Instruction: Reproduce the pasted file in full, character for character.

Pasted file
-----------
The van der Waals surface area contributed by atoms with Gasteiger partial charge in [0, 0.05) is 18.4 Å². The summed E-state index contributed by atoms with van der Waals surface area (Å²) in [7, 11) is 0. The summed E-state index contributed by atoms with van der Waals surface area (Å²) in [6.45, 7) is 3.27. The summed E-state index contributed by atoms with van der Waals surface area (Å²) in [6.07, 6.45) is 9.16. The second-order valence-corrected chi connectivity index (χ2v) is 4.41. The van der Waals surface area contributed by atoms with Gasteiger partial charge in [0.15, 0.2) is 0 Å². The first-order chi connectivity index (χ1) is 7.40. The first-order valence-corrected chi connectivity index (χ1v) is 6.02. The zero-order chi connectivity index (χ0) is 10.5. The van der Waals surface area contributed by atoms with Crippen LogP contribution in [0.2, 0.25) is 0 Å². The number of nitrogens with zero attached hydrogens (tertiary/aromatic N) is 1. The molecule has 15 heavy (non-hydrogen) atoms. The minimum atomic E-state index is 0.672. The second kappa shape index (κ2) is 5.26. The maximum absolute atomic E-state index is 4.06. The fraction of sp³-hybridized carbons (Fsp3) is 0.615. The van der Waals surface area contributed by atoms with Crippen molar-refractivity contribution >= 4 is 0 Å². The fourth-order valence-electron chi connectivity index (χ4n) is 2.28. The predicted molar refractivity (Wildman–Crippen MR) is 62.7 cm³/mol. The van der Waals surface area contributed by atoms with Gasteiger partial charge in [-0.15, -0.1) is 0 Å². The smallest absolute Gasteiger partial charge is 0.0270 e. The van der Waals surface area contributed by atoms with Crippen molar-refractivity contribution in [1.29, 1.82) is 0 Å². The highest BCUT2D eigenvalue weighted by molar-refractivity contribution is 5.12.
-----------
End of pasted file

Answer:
The van der Waals surface area contributed by atoms with Gasteiger partial charge in [0, 0.05) is 18.4 Å². The summed E-state index contributed by atoms with van der Waals surface area (Å²) in [7, 11) is 0. The summed E-state index contributed by atoms with van der Waals surface area (Å²) in [6.45, 7) is 3.27. The summed E-state index contributed by atoms with van der Waals surface area (Å²) in [6.07, 6.45) is 9.16. The second-order valence-corrected chi connectivity index (χ2v) is 4.41. The van der Waals surface area contributed by atoms with Gasteiger partial charge in [0.15, 0.2) is 0 Å². The first-order chi connectivity index (χ1) is 7.40. The first-order valence-corrected chi connectivity index (χ1v) is 6.02. The zero-order chi connectivity index (χ0) is 10.5. The van der Waals surface area contributed by atoms with Crippen LogP contribution in [0.2, 0.25) is 0 Å². The number of nitrogens with zero attached hydrogens (tertiary/aromatic N) is 1. The molecule has 15 heavy (non-hydrogen) atoms. The minimum atomic E-state index is 0.672. The second kappa shape index (κ2) is 5.26. The maximum absolute atomic E-state index is 4.06. The fraction of sp³-hybridized carbons (Fsp3) is 0.615. The van der Waals surface area contributed by atoms with Crippen molar-refractivity contribution >= 4 is 0 Å². The fourth-order valence-electron chi connectivity index (χ4n) is 2.28. The predicted molar refractivity (Wildman–Crippen MR) is 62.7 cm³/mol. The van der Waals surface area contributed by atoms with Gasteiger partial charge in [-0.15, -0.1) is 0 Å². The smallest absolute Gasteiger partial charge is 0.0270 e. The van der Waals surface area contributed by atoms with Crippen molar-refractivity contribution in [1.29, 1.82) is 0 Å². The highest BCUT2D eigenvalue weighted by molar-refractivity contribution is 5.12.